Synopses & Reviews
Each discovery disturbs the arrangements of the known world, and it is our job to stay alert to all possibilities.
LaVaughn believes she is keeping alert to all possibilities. She has made it through the projects, she's gotten over heartbreak, she's grown up, and now she's been admitted to the Women in Science program that might finally be her ticket to COLLEGE. But the discoveries she makes during her senior year in high school--two girls pregnant, with very few options--disturb everything in her known world. And in an effort to bring together people who should love each other, she jeopardizes the one prize she has sought her whole life long.
When do you know whether you're doing the right thing? What happens when you can't find a way to make lemonade out of lemons? Virginia Euwer Wolff takes on the biggest questions--about life and love, certainly, but also about girls and women, sacrifice and compassion--and has something quite rev-elatory to say about them in this full house.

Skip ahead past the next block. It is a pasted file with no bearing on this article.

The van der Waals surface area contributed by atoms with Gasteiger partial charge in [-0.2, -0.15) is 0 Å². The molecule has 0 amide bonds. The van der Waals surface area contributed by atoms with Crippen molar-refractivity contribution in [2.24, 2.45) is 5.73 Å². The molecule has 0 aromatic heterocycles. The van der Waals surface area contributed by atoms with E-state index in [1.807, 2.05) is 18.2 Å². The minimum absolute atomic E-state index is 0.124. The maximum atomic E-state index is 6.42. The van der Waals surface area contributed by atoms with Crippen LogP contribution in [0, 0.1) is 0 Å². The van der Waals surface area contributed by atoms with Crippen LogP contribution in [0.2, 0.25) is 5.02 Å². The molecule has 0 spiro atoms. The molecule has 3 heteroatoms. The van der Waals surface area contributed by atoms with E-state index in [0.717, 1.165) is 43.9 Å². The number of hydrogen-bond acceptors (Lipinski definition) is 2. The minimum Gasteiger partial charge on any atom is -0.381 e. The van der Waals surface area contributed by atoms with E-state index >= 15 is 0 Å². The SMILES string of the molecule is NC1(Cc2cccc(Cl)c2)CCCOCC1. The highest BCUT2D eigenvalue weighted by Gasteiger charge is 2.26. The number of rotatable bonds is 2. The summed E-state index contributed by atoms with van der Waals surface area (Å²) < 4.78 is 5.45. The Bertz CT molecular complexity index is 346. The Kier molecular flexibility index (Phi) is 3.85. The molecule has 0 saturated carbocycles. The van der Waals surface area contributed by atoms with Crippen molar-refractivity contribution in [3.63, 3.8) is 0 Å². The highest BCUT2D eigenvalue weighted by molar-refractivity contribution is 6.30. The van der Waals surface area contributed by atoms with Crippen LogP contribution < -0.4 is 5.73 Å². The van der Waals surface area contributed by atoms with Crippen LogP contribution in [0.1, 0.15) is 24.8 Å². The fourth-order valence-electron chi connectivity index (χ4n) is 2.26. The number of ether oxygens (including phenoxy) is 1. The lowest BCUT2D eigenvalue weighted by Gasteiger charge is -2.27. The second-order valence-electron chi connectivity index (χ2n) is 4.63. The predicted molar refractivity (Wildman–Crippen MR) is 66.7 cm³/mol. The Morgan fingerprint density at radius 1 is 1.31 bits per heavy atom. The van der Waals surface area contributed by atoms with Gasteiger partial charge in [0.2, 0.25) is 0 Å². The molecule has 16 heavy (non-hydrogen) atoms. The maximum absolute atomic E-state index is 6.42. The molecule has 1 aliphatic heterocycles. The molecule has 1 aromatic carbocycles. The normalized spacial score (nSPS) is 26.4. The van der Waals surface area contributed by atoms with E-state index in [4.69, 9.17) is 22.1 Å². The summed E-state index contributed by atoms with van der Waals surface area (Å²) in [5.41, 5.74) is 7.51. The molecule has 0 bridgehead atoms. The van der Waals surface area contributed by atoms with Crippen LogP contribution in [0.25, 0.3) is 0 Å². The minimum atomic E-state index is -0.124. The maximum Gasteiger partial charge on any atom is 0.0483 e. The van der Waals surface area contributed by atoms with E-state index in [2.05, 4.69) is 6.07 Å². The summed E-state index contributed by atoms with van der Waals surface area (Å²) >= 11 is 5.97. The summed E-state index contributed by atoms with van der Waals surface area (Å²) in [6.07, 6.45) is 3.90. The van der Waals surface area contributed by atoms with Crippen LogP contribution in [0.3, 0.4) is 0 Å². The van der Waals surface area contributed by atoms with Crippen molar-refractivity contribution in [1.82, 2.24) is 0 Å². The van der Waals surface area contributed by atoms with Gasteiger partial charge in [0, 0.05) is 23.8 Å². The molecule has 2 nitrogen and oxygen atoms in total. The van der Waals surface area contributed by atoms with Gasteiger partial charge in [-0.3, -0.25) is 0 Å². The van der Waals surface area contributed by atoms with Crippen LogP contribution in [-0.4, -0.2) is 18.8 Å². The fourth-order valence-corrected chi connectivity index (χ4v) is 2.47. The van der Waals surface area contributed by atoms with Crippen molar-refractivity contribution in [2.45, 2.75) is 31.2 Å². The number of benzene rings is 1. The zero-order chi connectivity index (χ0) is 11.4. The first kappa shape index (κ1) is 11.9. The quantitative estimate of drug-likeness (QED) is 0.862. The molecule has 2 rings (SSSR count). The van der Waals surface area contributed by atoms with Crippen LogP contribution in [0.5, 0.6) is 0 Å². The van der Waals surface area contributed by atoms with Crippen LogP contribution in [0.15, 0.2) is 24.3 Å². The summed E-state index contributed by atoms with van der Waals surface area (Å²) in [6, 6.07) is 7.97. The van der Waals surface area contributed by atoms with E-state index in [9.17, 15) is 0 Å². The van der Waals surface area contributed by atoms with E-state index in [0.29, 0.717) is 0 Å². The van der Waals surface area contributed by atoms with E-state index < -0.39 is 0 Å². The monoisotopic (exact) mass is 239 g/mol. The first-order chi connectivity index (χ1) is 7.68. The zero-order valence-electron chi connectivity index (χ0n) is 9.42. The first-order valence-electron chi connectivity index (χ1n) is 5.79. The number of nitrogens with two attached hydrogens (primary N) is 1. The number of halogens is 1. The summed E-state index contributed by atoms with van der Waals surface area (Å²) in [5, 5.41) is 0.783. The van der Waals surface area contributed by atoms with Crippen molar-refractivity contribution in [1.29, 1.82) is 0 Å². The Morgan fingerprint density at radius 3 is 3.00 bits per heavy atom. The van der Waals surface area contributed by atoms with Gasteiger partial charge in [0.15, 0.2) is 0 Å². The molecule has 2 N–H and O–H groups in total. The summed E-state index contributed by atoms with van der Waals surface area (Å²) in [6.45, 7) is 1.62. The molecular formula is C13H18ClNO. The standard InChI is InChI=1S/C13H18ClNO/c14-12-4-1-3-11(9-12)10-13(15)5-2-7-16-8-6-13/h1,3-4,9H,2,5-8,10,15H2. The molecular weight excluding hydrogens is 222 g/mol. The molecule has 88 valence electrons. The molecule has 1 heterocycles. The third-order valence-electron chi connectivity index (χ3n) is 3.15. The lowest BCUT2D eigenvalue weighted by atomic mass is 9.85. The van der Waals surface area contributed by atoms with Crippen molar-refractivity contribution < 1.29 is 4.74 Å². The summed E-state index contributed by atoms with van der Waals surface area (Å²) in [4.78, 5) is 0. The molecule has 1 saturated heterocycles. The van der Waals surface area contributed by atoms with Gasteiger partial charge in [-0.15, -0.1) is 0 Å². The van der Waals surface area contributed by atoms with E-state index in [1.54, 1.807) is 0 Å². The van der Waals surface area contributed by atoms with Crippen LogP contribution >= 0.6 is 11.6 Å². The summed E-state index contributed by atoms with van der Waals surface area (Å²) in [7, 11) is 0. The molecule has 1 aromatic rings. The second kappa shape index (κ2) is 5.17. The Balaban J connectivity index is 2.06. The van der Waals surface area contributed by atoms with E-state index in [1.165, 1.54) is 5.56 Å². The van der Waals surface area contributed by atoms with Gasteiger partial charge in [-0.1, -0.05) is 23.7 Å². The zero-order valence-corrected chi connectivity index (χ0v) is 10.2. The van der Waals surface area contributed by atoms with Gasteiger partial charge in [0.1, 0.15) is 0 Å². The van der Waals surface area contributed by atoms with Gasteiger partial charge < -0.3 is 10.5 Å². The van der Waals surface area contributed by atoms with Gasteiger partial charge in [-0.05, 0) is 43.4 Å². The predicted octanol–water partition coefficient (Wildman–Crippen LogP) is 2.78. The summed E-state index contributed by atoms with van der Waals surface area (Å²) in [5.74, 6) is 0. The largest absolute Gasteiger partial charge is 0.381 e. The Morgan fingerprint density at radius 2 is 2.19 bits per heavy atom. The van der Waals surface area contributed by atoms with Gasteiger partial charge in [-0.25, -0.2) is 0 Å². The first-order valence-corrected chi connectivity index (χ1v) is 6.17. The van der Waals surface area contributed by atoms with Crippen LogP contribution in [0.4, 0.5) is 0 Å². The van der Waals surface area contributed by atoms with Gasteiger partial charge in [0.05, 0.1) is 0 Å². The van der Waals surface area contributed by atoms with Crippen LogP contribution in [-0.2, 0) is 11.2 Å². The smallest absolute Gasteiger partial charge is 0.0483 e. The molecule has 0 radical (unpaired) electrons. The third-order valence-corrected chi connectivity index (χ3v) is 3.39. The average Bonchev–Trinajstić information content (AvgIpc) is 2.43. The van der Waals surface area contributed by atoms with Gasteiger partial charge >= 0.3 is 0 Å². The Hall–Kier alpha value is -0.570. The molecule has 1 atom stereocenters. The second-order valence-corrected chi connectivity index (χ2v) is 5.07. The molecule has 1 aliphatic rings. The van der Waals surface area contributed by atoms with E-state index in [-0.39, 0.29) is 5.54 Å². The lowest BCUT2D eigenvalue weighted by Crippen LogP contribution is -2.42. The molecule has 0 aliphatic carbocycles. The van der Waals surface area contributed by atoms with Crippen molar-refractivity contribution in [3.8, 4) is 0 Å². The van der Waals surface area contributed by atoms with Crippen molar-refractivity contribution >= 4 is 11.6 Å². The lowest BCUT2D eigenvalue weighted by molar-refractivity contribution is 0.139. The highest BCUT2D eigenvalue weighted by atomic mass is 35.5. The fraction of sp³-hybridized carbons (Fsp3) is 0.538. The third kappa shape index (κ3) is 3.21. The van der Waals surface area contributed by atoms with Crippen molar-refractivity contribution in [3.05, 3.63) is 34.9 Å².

For three years, LaVaughn has struggled to get herself out of the projects and into nursing school. Now she's one step away from her goal of COLLEGE: She's taking a course over the summer to prepare herself for a science degree. To her great shock, she finds out that the beloved female doctor who teaches the class once gave away her own baby. And at the same time, she discovers that her oldest friend, Annie, is pregnant, very much by accident.
LaVaughn has to draw on all she has learned so farabout family, about compassion, about second chances, even about DNAto reconcile her perception of the world with the world as it is.
About the Author
Virginia Euwer Wolff is the distinguished author of six books for young readers. Her books have won the National Book Award, the Michael L. Printz Honor, the Golden Kite Award, the International Reading Association Children's Book Award, the Jane Addams Book Award, the PEN-West Book Award, and the Oregon Book Award, among many other honors. Critics have called make lemonade and true believer, the previous two books in this trilogy, "triumphant" (School Library Journal), "transcendent" (ALA Booklist), and "groundbreaking" (Publishers Weekly). Virginia Euwer Wolff lives and works in Oregon City, Oregon.